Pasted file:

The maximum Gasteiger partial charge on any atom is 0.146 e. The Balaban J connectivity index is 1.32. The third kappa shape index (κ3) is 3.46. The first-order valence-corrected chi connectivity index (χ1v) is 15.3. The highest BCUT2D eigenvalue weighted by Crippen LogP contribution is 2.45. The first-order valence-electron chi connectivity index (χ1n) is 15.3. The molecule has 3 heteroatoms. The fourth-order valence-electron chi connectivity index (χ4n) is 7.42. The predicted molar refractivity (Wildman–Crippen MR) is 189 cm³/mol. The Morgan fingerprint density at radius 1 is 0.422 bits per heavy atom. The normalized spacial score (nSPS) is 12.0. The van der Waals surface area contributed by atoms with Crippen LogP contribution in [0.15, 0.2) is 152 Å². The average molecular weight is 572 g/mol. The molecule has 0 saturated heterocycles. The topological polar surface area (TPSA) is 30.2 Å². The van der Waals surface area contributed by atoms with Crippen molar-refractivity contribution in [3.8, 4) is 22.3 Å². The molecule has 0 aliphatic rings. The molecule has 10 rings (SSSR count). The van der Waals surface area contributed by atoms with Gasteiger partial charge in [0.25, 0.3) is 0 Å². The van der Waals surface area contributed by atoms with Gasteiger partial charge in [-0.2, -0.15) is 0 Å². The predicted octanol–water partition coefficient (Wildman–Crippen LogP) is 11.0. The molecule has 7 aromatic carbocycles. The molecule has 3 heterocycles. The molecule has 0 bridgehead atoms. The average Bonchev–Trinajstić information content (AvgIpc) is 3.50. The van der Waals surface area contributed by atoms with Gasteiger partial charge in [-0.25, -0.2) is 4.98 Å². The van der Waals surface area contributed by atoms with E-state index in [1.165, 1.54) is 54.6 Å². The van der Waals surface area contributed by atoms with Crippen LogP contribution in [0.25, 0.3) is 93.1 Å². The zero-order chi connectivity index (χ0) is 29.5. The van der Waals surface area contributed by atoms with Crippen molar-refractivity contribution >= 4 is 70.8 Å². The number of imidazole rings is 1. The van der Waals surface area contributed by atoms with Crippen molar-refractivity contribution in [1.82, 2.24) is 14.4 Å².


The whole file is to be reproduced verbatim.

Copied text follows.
The maximum Gasteiger partial charge on any atom is 0.146 e. The Balaban J connectivity index is 1.32. The third kappa shape index (κ3) is 3.46. The first-order valence-corrected chi connectivity index (χ1v) is 15.3. The highest BCUT2D eigenvalue weighted by Crippen LogP contribution is 2.45. The first-order valence-electron chi connectivity index (χ1n) is 15.3. The molecule has 3 heteroatoms. The fourth-order valence-electron chi connectivity index (χ4n) is 7.42. The predicted molar refractivity (Wildman–Crippen MR) is 189 cm³/mol. The Morgan fingerprint density at radius 1 is 0.422 bits per heavy atom. The normalized spacial score (nSPS) is 12.0. The van der Waals surface area contributed by atoms with Crippen LogP contribution in [0.15, 0.2) is 152 Å². The average molecular weight is 572 g/mol. The molecule has 0 saturated heterocycles. The topological polar surface area (TPSA) is 30.2 Å². The van der Waals surface area contributed by atoms with Crippen molar-refractivity contribution in [3.8, 4) is 22.3 Å². The molecule has 0 aliphatic rings. The molecule has 10 rings (SSSR count). The van der Waals surface area contributed by atoms with Gasteiger partial charge in [0.25, 0.3) is 0 Å². The van der Waals surface area contributed by atoms with Gasteiger partial charge in [-0.2, -0.15) is 0 Å². The predicted octanol–water partition coefficient (Wildman–Crippen LogP) is 11.0. The molecule has 7 aromatic carbocycles. The molecule has 3 heterocycles. The molecule has 0 bridgehead atoms. The average Bonchev–Trinajstić information content (AvgIpc) is 3.50. The van der Waals surface area contributed by atoms with Gasteiger partial charge in [-0.25, -0.2) is 4.98 Å². The van der Waals surface area contributed by atoms with E-state index in [1.165, 1.54) is 54.6 Å². The van der Waals surface area contributed by atoms with Crippen LogP contribution in [0.25, 0.3) is 93.1 Å². The zero-order chi connectivity index (χ0) is 29.5. The van der Waals surface area contributed by atoms with Crippen molar-refractivity contribution >= 4 is 70.8 Å². The number of imidazole rings is 1. The van der Waals surface area contributed by atoms with Crippen molar-refractivity contribution in [1.82, 2.24) is 14.4 Å².